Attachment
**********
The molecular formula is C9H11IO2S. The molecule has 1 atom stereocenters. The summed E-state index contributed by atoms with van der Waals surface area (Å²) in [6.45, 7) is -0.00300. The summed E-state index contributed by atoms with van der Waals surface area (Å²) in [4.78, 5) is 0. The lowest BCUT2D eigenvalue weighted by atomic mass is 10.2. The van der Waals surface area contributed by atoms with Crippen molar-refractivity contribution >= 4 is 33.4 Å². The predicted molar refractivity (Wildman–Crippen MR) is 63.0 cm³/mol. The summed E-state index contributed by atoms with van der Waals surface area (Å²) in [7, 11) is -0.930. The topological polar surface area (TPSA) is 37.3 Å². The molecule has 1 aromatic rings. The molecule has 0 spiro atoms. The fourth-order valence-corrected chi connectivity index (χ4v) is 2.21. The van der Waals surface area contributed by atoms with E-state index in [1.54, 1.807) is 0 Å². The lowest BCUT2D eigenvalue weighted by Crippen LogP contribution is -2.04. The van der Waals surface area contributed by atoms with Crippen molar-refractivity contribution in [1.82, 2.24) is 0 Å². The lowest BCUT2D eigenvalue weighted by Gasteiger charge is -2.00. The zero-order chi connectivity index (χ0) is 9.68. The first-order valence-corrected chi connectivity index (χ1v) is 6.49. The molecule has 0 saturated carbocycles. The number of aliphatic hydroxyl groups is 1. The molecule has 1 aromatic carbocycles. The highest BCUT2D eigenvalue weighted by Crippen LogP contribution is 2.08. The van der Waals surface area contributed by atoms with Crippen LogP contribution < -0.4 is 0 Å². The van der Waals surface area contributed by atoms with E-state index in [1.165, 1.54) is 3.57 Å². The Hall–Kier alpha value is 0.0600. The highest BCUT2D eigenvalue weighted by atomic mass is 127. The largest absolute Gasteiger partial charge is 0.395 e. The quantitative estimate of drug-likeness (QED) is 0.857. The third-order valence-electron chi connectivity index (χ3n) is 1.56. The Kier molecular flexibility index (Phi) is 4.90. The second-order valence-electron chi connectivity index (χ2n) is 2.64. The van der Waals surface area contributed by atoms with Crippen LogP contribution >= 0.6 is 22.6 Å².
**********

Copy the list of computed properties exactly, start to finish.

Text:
The molecular formula is C9H11IO2S. The molecule has 1 atom stereocenters. The summed E-state index contributed by atoms with van der Waals surface area (Å²) in [6.45, 7) is -0.00300. The summed E-state index contributed by atoms with van der Waals surface area (Å²) in [4.78, 5) is 0. The lowest BCUT2D eigenvalue weighted by atomic mass is 10.2. The van der Waals surface area contributed by atoms with Crippen molar-refractivity contribution >= 4 is 33.4 Å². The predicted molar refractivity (Wildman–Crippen MR) is 63.0 cm³/mol. The summed E-state index contributed by atoms with van der Waals surface area (Å²) in [7, 11) is -0.930. The topological polar surface area (TPSA) is 37.3 Å². The molecule has 1 aromatic rings. The molecule has 0 spiro atoms. The fourth-order valence-corrected chi connectivity index (χ4v) is 2.21. The van der Waals surface area contributed by atoms with E-state index in [1.54, 1.807) is 0 Å². The lowest BCUT2D eigenvalue weighted by Crippen LogP contribution is -2.04. The van der Waals surface area contributed by atoms with Crippen molar-refractivity contribution in [1.82, 2.24) is 0 Å². The lowest BCUT2D eigenvalue weighted by Gasteiger charge is -2.00. The zero-order chi connectivity index (χ0) is 9.68. The first-order valence-corrected chi connectivity index (χ1v) is 6.49. The molecule has 0 saturated carbocycles. The number of aliphatic hydroxyl groups is 1. The molecule has 1 aromatic carbocycles. The highest BCUT2D eigenvalue weighted by Crippen LogP contribution is 2.08. The van der Waals surface area contributed by atoms with Crippen LogP contribution < -0.4 is 0 Å². The van der Waals surface area contributed by atoms with E-state index in [1.165, 1.54) is 3.57 Å². The Hall–Kier alpha value is 0.0600. The highest BCUT2D eigenvalue weighted by atomic mass is 127. The largest absolute Gasteiger partial charge is 0.395 e. The quantitative estimate of drug-likeness (QED) is 0.857. The third-order valence-electron chi connectivity index (χ3n) is 1.56. The Kier molecular flexibility index (Phi) is 4.90. The second-order valence-electron chi connectivity index (χ2n) is 2.64. The van der Waals surface area contributed by atoms with Crippen LogP contribution >= 0.6 is 22.6 Å².